M.D.'s Are the New Pain-Pill Crime Wave

Dr. Dealer

The grand jury investigation was triggered when painkiller addict David Laffer shot and killed four people in a Medford, Long Island, pharmacy during a robbery in June 2011. Laffer was sentenced to life for the first-degree murder, and his wife got prison time for robbery.

One of Laffer's doctors was Stan Xuhui Li, a Flushing anesthesiologist running a pain-management clinic. Li had written Laffer scripts for 2,500 pills in the month before the robbery. In all, prosecutors say, Li saw 90 patients a day and wrote 17,000 prescriptions over two years. His patients then actually sold the drugs on the street in front of his clinic. Investigators linked 16 overdose deaths to Li's practice, including drug victim Michael Cornetta , 40, who overdosed twice before pills finally killed him in November 2010. (Li has not been charged in any of those deaths.)

In June, police raided the Woodmere home of Shaikh Monirul Hasan, a 57-year-old Bangladesh-born doctor practicing in Sunset Park. The raid recovered $150,000 in cash and gold bars. Hasan, court papers show, prescribed 3,480 oxycodone pills over two years using the name of a woman who was unaware her name was being used. He also allegedly prescribed drugs to people whom he had never treated or even met.

Over six years, pharmacists complained more than 30 times that Yonkers cardiologist Rohan Wijetilaka (left) was issuing too many prescriptions.
Over six years, pharmacists complained more than 30 times that Yonkers cardiologist Rohan Wijetilaka (left) was issuing too many prescriptions.
An undercover cop watched Shaikh Monirul Hasan exchange a prescription for $80. Pharmacists then filled the script without asking for an ID.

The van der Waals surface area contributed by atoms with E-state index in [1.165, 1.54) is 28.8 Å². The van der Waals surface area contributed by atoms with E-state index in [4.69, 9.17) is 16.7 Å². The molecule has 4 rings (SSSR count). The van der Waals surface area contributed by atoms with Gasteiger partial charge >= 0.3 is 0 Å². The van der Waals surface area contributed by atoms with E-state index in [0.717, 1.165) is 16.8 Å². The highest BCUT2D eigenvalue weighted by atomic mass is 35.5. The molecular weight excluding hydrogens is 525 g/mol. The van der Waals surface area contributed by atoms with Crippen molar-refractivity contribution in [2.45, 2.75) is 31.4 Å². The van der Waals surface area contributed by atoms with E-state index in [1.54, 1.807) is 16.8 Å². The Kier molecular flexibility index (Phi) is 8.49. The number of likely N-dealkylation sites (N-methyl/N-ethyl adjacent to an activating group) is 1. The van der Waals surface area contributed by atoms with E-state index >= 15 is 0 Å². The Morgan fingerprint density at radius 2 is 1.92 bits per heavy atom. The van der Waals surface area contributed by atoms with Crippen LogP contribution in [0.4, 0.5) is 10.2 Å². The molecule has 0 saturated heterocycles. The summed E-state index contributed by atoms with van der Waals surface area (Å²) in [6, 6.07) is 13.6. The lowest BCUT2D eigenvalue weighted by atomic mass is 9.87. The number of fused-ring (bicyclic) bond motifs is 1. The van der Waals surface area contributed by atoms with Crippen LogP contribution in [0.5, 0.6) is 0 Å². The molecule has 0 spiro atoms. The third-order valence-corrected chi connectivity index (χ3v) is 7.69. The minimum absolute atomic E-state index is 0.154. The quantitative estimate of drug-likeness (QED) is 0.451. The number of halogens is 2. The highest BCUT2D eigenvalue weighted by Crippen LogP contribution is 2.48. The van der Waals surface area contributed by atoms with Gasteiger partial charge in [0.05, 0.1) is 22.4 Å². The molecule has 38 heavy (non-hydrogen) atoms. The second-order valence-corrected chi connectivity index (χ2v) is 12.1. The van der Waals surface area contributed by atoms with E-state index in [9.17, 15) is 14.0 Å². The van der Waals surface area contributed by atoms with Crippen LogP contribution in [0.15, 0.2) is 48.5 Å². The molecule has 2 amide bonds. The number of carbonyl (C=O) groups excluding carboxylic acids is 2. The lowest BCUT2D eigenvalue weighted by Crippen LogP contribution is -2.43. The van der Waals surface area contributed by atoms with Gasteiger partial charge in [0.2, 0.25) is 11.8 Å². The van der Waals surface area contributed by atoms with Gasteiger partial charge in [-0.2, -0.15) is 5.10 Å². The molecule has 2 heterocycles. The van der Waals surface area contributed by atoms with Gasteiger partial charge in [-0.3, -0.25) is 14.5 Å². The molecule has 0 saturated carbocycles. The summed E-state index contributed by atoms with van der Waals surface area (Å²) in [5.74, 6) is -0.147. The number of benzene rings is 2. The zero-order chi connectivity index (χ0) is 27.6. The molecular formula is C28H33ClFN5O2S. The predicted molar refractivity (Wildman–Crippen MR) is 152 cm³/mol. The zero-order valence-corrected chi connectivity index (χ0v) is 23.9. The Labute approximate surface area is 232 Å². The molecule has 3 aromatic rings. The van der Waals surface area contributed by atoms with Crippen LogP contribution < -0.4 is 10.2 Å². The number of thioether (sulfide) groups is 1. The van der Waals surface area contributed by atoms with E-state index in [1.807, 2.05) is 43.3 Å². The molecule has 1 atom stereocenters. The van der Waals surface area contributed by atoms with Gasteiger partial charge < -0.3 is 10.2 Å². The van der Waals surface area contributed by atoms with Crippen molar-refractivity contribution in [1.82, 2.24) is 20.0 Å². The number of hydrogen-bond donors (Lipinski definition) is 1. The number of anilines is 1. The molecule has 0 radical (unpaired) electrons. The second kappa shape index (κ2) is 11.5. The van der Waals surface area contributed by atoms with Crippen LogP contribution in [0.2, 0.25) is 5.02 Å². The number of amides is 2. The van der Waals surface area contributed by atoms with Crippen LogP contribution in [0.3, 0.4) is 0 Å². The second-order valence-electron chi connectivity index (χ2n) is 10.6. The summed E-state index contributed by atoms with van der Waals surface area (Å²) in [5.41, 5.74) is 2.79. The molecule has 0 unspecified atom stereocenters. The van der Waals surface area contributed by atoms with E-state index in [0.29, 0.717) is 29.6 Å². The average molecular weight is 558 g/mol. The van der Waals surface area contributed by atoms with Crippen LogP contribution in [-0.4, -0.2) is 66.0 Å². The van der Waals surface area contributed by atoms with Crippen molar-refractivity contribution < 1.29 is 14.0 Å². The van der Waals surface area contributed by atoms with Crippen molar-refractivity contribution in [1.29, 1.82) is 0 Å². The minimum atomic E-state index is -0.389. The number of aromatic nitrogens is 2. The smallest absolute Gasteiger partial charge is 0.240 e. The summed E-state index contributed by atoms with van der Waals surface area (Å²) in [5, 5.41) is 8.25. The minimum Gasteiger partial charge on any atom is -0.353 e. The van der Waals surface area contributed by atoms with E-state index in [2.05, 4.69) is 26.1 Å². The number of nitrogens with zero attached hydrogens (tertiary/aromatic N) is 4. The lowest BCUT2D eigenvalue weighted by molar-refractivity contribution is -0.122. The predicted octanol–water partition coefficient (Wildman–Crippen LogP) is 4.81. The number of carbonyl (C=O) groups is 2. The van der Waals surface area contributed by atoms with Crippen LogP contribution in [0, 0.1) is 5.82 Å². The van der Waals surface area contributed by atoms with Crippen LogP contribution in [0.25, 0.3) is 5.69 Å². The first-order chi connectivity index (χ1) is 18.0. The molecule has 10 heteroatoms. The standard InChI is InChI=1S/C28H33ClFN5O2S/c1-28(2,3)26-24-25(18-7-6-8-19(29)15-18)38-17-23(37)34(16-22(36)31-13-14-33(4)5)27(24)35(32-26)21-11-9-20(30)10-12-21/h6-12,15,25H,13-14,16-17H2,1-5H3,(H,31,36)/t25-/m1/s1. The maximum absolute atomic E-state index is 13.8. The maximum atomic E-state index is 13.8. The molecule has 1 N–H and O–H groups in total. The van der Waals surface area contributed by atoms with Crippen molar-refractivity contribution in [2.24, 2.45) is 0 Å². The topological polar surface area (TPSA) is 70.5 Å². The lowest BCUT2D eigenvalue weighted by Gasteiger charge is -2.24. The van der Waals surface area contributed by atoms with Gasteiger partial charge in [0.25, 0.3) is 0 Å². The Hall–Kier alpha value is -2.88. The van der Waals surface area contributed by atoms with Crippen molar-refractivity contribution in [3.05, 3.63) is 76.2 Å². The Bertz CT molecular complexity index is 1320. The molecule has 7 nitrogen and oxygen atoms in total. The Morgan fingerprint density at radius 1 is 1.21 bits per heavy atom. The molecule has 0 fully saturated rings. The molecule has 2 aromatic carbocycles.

An undercover cop watched Shaikh Monirul Hasan exchange a prescription for $80. Pharmacists then filled the script without asking for an ID.

Hasan was a family doctor, but he was writing 100 painkiller prescriptions a day. The police sent an undercover into his office and watched him write the woman's name on a prescription in exchange for $80 in cash from a client. Pharmacists then filled the prescriptions without even asking for proof of identity. Of Hasan's conduct, Special Narcotics Prosecutor Brennan said, "There was not even a pretense of delivering medical care."

In July, Rohan Wijetilaka, a 63-year-old cardiologist living in Manhattan but practicing in Yonkers, was accused of illegally prescribing oxycodone, Percocet, and other painkillers over a six-year period. During that span, pharmacists complained more than 30 times that he was issuing too many prescriptions. Some of his patients told police that he sold them prescription drugs if they allowed him to bill their insurance companies for unnecessary tests. In June, his license to practice here was suspended, but someone kept using his registration number to write prescriptions.

That month, authorities across the region put together a series of investigations that led to 100 arrests, including two doctors, a nurse, the owner of a pharmacy and corporation, the manager of a doctor's office, and a phlebotomist (someone who takes blood samples).